State Rep. Michele Hoitenga was joined on Tuesday by Ted Nugent to testify in support of her plan to end the ban on baiting deer and elk in Michigan.
The state’s Natural Resources Commission (NRC) issued a ban on baiting or feeding deer and elk in August 2018 amid concerns about the spread of chronic wasting disease (CWD). The NRC has since reconsidered the issue but has not lifted the ban.
Hoitenga, of Manton, said she introduced the legislation to stand up for outdoor enthusiasts and local businesses who are hurt by the NRC’s overregulation of hunting activity.
“The NRC’s baiting ban puts unnecessary restrictions on Michigan hunters with little evidence that it will do anything to prevent the spread of disease,” Hoitenga said. “It makes no sense to ban hunters from scattering apples near their tree stands when every day in nature deer graze on the fruit that falls off of apple trees.”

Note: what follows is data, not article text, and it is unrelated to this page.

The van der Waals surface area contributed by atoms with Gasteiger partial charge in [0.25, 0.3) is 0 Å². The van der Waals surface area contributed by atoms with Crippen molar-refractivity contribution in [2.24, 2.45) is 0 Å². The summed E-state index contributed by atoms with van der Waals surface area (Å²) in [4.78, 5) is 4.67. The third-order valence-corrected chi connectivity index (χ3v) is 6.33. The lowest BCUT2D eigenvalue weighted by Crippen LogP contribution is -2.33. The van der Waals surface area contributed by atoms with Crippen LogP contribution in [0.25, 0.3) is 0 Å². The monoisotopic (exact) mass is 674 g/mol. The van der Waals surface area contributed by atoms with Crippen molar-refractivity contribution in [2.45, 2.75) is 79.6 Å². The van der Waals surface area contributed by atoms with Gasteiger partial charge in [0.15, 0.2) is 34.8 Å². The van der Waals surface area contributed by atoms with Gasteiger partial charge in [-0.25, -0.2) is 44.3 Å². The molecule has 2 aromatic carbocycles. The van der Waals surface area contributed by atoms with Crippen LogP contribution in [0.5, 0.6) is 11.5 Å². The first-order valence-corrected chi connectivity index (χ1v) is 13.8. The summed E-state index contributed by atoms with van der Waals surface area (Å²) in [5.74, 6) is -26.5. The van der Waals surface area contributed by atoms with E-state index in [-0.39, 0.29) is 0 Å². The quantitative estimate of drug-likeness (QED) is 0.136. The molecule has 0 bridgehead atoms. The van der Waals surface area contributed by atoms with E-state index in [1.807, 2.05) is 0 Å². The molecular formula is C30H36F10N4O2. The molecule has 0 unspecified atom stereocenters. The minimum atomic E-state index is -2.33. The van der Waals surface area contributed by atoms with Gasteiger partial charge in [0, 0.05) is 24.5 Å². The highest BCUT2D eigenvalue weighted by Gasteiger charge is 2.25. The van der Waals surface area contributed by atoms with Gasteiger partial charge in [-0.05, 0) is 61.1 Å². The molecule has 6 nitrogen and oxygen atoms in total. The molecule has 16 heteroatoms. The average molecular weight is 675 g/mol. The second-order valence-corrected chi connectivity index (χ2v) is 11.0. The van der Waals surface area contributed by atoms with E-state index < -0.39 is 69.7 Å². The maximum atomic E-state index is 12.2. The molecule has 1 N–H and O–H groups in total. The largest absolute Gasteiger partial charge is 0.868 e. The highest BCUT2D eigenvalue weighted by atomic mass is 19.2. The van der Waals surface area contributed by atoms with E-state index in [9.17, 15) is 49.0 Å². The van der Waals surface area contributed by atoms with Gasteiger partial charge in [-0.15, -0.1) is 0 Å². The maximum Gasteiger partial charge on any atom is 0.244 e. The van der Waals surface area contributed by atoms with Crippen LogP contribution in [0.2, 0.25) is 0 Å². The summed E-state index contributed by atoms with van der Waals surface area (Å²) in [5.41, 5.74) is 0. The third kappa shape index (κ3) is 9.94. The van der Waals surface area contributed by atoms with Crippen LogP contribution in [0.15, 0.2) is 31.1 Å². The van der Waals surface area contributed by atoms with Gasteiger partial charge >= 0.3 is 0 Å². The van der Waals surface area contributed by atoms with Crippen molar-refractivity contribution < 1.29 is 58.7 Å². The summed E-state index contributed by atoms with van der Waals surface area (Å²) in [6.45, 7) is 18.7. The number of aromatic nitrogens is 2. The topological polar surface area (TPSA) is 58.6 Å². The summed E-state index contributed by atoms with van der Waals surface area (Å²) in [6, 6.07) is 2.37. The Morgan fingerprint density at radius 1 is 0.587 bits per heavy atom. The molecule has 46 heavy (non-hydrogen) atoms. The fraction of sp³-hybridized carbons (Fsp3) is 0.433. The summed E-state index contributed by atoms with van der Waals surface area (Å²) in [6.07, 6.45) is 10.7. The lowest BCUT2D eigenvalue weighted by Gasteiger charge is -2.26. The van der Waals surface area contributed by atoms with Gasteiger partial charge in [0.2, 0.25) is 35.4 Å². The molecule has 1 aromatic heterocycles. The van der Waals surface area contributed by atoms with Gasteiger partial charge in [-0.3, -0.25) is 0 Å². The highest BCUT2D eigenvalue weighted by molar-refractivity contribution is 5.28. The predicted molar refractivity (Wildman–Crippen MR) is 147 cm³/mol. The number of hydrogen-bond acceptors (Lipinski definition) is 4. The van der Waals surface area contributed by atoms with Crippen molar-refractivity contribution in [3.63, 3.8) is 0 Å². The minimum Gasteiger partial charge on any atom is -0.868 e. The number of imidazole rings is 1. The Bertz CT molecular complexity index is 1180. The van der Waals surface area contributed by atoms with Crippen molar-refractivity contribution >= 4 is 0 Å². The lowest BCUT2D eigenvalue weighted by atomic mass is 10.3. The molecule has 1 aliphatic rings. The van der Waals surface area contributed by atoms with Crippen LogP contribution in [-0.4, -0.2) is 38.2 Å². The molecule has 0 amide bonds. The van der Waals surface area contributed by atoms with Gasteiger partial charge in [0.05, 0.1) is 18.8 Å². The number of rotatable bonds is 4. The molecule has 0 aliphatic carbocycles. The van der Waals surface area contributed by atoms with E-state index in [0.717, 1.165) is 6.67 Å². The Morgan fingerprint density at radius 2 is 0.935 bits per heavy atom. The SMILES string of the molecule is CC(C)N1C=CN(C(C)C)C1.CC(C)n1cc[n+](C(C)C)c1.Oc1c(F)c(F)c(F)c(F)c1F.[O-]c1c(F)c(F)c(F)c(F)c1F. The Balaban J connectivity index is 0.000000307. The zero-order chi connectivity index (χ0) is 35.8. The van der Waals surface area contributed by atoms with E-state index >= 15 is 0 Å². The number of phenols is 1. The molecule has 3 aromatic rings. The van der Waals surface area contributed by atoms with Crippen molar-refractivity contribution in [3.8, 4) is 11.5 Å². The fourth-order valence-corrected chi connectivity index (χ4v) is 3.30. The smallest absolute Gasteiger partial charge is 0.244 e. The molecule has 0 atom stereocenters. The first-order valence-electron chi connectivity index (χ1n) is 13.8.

The plan, House Bill 4687, would allow people to engage in baiting during open seasons on deer and elk in Michigan.
“The rule banning feeding and baiting in Michigan is going to chase hunting families out of the sport for absolutely no reason,” Nugent said. “If a disease can be transmitted by nose to nose contact, there is not a damn thing you can do about it. The minute a deer is born they lick, they groom, and they swap spit.”
Last year, hunting and fishing license sales made up 20 percent of the Michigan Department of Natural Resources’ entire annual budget, equal to $83.5 million. These funds were used to pay for game and fish protection activity carried out by the DNR. According to one recent study, 171,000 jobs are created and supported annually across Michigan by hunting and fishing activity. Hunting generates around $8.9 billion in economic impact, the study said.
House Bill 4687 remains under consideration by the House Government Operations Committee.